# Difference between MOV and MOV ptr

I don't understand the difference between `MOV` and `MOV ptr`.

For example, in this `C` code:

``````unsigned char x, y;
x = 2;
``````

the second line in assembly is:

```````MOV x, 2`
``````

but the second line of this `C` code :

``````tabbyte[0] = 15
unsigned char tabbyte[4]
``````

in assembly is :

``````MOV byte ptr tabbyte[0], 15
``````

What's the difference between the two assembly instructions and when should each one be used ?

1. Directives BYTE PTR, WORD PTR, DWORD PTR

There are times when we need to assist assembler in translating references to data in memory.

For example, instruction

``````    mov     [ESI], al  ; Store a byte-size value in memory location pointed by ESI
``````

suggests that an 8-bit quantity should be moved because AL is an 8-bit register.

When instruction has no reference to operand size,

``````    mov     [ESI], 5   ; Error: operand must have the size specified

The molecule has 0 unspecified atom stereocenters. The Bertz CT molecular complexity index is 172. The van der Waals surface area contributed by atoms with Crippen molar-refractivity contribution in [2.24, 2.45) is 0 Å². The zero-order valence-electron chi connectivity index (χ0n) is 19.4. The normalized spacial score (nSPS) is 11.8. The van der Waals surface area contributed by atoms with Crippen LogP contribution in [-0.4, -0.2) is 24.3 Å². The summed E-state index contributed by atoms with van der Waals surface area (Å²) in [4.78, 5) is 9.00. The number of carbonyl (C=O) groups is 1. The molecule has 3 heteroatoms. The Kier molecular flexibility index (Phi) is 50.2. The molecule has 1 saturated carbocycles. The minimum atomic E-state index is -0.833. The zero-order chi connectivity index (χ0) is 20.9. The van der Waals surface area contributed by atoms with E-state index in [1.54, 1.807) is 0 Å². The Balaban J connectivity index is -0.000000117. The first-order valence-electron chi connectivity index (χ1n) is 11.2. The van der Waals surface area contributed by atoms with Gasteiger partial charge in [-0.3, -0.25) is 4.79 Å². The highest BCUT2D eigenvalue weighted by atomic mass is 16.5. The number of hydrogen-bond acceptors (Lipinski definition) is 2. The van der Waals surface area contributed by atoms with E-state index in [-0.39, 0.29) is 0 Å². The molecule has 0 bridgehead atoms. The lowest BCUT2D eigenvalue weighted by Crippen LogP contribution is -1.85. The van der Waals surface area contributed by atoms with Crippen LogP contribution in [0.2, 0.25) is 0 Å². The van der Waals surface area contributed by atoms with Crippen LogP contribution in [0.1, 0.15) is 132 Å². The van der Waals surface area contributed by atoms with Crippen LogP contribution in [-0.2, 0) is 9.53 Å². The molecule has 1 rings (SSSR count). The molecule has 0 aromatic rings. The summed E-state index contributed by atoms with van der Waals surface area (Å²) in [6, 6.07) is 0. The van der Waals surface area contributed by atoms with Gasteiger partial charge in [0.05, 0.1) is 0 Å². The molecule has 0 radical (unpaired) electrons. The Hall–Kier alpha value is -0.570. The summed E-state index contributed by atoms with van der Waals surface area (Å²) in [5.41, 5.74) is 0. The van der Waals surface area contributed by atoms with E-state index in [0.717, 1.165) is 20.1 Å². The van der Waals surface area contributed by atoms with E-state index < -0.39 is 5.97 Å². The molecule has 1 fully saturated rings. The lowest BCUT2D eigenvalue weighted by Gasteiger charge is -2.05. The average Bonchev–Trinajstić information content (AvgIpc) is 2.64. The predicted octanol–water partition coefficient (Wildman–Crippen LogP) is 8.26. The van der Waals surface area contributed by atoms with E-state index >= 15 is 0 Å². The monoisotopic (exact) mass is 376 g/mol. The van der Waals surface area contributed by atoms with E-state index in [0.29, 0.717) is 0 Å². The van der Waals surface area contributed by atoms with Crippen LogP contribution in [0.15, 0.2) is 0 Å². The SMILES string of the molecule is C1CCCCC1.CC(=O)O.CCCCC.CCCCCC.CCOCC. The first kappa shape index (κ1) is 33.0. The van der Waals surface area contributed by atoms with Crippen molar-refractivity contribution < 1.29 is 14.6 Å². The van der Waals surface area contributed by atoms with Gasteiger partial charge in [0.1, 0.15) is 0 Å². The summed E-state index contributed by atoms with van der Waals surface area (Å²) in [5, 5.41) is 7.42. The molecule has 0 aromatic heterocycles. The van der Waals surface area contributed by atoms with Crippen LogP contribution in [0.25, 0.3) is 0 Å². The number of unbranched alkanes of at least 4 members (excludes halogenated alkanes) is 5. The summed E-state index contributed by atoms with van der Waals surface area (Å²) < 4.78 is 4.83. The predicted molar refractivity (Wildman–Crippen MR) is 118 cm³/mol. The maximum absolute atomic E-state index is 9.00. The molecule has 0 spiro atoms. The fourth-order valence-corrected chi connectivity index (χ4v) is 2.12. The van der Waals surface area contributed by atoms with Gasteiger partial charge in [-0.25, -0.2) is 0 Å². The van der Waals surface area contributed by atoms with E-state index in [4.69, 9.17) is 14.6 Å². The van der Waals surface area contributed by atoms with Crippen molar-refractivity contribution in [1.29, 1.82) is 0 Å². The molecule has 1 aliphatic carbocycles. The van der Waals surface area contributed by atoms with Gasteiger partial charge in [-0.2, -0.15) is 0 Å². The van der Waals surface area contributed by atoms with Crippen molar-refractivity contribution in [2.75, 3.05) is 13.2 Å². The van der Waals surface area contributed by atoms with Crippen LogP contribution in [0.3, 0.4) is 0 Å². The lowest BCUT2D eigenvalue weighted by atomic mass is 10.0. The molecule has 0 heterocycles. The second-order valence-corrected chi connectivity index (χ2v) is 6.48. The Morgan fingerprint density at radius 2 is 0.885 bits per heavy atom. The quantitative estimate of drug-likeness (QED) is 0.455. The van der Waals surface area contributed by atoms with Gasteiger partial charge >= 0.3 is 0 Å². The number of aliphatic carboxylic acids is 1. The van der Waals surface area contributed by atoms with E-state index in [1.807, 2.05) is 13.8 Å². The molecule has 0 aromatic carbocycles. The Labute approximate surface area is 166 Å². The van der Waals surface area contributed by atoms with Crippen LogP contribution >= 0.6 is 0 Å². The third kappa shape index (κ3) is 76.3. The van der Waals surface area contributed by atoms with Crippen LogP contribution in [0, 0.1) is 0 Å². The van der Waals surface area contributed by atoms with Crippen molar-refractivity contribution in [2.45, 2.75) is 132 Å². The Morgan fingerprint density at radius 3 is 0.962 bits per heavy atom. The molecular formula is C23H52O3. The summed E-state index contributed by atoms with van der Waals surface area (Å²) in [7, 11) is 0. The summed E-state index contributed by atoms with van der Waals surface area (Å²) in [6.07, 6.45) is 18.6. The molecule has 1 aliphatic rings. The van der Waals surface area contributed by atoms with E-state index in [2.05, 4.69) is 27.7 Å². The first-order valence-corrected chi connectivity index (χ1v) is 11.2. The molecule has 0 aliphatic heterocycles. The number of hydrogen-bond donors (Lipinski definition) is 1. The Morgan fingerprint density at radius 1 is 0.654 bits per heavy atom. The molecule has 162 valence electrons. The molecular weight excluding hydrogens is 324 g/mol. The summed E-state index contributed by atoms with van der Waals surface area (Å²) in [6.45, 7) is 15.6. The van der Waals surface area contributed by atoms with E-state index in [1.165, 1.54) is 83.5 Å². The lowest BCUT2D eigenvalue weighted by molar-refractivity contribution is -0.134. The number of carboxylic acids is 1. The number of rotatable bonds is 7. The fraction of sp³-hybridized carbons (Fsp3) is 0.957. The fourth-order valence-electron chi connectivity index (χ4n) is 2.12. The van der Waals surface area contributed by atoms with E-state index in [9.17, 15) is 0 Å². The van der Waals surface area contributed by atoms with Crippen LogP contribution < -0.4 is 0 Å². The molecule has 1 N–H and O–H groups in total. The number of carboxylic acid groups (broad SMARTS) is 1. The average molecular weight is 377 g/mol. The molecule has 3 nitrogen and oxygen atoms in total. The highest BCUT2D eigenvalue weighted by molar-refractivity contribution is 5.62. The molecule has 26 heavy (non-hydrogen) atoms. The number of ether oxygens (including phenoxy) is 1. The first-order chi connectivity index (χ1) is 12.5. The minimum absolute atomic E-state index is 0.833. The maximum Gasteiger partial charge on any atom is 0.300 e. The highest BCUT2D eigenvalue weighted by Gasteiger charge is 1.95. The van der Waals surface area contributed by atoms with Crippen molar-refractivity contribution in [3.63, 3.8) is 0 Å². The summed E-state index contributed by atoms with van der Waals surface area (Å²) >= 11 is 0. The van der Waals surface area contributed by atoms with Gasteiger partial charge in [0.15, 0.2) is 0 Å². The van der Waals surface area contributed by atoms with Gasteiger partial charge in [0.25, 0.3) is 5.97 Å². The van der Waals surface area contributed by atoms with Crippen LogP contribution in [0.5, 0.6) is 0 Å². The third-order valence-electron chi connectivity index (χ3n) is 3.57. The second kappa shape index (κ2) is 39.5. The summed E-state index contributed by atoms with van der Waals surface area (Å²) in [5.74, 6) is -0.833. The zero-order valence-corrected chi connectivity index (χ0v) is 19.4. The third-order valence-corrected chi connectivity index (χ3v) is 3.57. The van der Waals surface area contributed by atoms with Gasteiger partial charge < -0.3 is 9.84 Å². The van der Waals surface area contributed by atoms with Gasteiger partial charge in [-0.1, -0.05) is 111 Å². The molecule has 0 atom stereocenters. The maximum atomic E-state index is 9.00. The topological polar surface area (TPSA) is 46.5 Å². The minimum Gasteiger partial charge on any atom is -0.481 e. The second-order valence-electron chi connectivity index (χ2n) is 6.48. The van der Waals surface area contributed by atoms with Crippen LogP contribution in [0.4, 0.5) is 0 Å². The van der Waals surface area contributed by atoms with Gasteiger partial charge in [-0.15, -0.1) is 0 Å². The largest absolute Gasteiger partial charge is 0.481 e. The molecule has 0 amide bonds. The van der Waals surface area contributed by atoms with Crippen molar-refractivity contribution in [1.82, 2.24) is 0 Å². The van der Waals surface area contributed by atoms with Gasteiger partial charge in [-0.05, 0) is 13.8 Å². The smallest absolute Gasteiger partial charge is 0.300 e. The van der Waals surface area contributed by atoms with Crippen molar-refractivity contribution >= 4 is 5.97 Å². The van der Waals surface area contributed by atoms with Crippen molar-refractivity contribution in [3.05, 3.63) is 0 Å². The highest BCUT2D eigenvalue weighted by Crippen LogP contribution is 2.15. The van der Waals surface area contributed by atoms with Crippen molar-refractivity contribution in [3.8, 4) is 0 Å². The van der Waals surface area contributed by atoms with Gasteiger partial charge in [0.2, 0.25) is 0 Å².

``````

To get around this instance, we must use a pointer directive, such as

``````    mov     BYTE PTR [ESI], 5  ; Store 8-bit value
mov     WORD PTR [ESI], 5  ; Store 16-bit value
mov     DWORD PTR [ESI], 5 ; Store 32-bit value
``````

These instructions require operands to be the same size.

In general, PTR operator forces expression to be treated as a pointer of specified type:

``````    .DATA
num  DWORD   0

.CODE
mov     ax, WORD PTR [num] ; Load a word-size value from a DWORD
``````

http://www.c-jump.com/CIS77/ASM/Instructions/I77_0250_ptr_pointer.htm

• @gonçalocosta: This answer doesn't explain why `MOV x, 2` is allowed: MASM has "variables" that magically imply an operand size, when you declare them like `x dd 0` instead of regular labels like `x: dd 0`. And also that bare symbol names are memory operands in MASM-style syntax. Commented Apr 30, 2019 at 17:11

`byte ptr`, `word ptr`, etc. are only required to indicate the size to operation if it is not implied by the operands. It is the square brackets (`[` and `]`) and in MASM a bare symbol that indicates a memory reference. To use the address of a variable in MASM prefix it with `offset`, for NASM just omit the square brackets.

GNU AS in Intel syntax mode behaves like MASM in this respect.

• GAS `.intel_syntax` mode will never accept `MOV x, 2` because only MASM has "variables" that magically imply an operand size, when you declare them with `x dd 0` instead of regular labels like `x: dd 0`. Commented Apr 30, 2019 at 17:09